There are people who make you happy when they walk in, and those who make you happy when they leave.
THE FIRST DAY
He was the biggest of the lot. He gave a loud cry. Brisk. Monosyllabic. His head craned arrogantly upward. The vigorous cry was to a buddy who peeped out from behind a rocky ledge and was now rushing over. It was cold, around zero degrees, and the air smelled of damp ice.
Commissaire Georges Dupin from the Commissariat de Police Concarneau was standing directly in front of him, not unimpressed. In spite of the fuss he was making, the figure opposite him really was imposing, and he was at least a meter tall.
A black head, piercing brown eyes, a black throat. Bright yellowish- orange patches on the back of his head. A long, elegant bill, dark on the top, a deep orange on the bottom. His chest a garish yellowish orange with radiant white below; his back shimmering from nape to tail, a silvery slate gray. Like the flippers. His feet and legs, on the other hand, were also jet black. The king penguin was an exquisite spectacle: royal.
By this point, his buddy, who was a little shorter than him, had joined him. Dupin knew that individual penguins could reliably recognize each other by their voices.
Suddenly they both began to cry out in a curt, clipped way. Threatening cries. Unmistakable. For a moment Dupin had thought the cries were meant for him. But he was mistaken. Three of his favorite penguins were standing on the other side of the ledge in the snow-covered Arctic pavilion: gentoo penguins who, along with a group of southern rockhopper penguins, made up the largest penguin colony in Europe here in the Océanopolis in Brest. It was why Dupin, the penguin lover, made a detour here every few months, whenever he was near Brest. Today he was with Henri, who had become his best friend in his "new hometown," a fellow ex-Parisian who had found his great love and happiness at the End of the World more than two decades before. "Everything begins at the End of the World," was what people said: "Tout commence au Finist è re." One of the Breton sayings that got straight to the heart of things: this was what people thought and felt here.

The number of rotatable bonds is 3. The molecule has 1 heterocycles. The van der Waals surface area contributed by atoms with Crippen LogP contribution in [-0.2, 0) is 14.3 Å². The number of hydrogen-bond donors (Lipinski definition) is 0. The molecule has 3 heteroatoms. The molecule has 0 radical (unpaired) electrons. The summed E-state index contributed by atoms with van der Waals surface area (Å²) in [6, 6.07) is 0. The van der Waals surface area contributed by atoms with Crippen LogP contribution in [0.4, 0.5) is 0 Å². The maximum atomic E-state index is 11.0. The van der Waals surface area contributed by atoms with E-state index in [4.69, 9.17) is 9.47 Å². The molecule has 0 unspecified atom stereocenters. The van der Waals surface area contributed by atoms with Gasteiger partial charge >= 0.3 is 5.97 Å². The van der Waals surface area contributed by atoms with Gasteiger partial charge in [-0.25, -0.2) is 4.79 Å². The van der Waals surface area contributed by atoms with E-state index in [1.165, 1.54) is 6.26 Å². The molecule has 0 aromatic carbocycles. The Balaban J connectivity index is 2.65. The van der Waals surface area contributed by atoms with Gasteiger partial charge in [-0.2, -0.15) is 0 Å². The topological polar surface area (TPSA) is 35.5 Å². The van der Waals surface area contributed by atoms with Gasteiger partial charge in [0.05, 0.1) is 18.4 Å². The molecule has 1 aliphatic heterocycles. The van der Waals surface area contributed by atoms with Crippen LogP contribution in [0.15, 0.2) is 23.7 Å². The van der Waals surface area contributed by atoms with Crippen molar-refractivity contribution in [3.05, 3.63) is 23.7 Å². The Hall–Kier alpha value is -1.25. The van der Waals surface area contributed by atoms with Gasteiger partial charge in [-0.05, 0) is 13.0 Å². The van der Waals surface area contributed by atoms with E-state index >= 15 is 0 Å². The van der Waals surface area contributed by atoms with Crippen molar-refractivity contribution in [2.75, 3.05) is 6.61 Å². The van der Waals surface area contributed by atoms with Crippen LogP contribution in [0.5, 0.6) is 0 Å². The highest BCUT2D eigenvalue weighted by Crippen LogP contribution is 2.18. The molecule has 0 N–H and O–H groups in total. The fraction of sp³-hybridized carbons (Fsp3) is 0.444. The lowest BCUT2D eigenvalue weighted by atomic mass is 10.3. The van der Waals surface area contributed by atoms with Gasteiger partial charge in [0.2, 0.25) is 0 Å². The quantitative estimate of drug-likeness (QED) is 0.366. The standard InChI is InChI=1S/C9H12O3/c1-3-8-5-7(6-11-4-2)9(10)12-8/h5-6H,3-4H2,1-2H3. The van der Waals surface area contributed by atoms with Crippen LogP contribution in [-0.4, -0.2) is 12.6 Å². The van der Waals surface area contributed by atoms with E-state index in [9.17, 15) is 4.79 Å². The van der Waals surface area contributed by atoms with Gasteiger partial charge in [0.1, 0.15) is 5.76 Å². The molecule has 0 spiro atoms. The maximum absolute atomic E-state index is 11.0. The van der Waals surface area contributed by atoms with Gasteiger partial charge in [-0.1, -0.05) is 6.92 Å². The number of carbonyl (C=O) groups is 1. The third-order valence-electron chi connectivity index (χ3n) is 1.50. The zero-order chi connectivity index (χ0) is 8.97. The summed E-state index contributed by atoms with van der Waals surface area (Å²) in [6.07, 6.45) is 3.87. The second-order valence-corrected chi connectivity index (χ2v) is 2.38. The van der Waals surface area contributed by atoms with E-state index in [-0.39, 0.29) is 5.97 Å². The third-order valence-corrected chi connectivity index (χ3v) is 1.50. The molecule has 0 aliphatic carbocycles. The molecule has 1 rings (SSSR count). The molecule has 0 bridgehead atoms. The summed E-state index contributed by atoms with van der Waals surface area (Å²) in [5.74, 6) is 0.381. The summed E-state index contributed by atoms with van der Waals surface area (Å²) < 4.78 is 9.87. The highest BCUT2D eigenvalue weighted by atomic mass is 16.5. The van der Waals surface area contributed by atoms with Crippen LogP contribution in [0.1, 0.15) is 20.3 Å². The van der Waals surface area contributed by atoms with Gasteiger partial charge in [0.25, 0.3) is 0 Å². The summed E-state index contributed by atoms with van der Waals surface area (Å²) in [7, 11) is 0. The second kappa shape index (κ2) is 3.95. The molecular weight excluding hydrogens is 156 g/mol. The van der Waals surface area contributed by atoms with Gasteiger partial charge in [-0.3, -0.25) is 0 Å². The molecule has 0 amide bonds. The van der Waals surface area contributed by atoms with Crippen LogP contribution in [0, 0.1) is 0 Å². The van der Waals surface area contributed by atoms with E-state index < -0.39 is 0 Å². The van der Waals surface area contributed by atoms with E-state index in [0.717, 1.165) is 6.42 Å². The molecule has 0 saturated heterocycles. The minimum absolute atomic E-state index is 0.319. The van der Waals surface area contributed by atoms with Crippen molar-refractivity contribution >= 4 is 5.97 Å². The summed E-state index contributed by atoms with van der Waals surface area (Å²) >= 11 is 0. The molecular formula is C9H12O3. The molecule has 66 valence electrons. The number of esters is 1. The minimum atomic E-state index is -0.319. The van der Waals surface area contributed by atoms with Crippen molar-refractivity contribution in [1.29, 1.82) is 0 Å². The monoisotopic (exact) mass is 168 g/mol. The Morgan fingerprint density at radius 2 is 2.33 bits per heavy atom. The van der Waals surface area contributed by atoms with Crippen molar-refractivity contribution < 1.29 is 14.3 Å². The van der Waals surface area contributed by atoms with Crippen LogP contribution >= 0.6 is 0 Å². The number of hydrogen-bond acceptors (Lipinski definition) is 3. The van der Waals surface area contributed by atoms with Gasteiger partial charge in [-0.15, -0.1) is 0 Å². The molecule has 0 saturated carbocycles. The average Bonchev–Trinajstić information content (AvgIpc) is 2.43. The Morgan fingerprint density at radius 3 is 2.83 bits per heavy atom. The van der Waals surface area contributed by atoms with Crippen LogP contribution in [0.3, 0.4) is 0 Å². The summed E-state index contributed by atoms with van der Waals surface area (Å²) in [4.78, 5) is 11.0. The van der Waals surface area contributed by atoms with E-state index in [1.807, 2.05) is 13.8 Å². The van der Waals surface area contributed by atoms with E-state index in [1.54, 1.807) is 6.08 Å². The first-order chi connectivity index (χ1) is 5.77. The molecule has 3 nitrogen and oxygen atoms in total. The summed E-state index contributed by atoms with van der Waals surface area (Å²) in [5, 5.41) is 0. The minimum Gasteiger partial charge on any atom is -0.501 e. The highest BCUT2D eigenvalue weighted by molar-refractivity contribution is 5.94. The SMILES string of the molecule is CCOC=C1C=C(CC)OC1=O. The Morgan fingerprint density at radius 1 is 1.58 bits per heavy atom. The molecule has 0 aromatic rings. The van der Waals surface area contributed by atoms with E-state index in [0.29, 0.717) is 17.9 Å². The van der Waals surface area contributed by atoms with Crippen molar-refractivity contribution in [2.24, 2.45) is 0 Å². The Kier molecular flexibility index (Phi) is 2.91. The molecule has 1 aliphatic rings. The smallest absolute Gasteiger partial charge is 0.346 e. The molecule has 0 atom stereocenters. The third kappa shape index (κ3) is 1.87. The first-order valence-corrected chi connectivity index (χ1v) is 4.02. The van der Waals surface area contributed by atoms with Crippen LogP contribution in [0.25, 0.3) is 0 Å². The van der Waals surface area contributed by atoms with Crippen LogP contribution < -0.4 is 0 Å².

Commissaire Dupin was on his way to a police training seminar in Brest, which unfortunately was part of his "promotion," and on top of everything else, he still didn't know what exactly the promotion meant. Officially speaking, he was no longer the chief commissaire but the "supervising commissaire," although as far back as anyone could remember, there had only been one commissaire in the Commissariat de Police Concarneau anyway. A very modest commissariat, yet it was the only one in France that, according to a never-checked claim, had a panoramic view of the sea. And also of the old town in the large harbor with its enormous fortress walls. A very modest commissariat, but one whose "regional jurisdiction" had expanded bit by bit in recent years—with every retirement of a commissaire in the neighboring districts and the serious financial difficulties in the public budget. Dupin's promotion had almost coincided with his fifth anniversary of working in Brittany. During the "ceremonial" phone call, the prefect had murmured something about "not bad" and that it was "a reasonably good job" that Dupin was "putting in." That one "could certainly talk about some respectable joint investigative successes, in fact." On the first of March five years earlier, Dupin had reported for his first day at work in Brittany following his unceremonious "transfer" from the metropolis—increasingly outlandish tales were developing around the reasons for this transfer.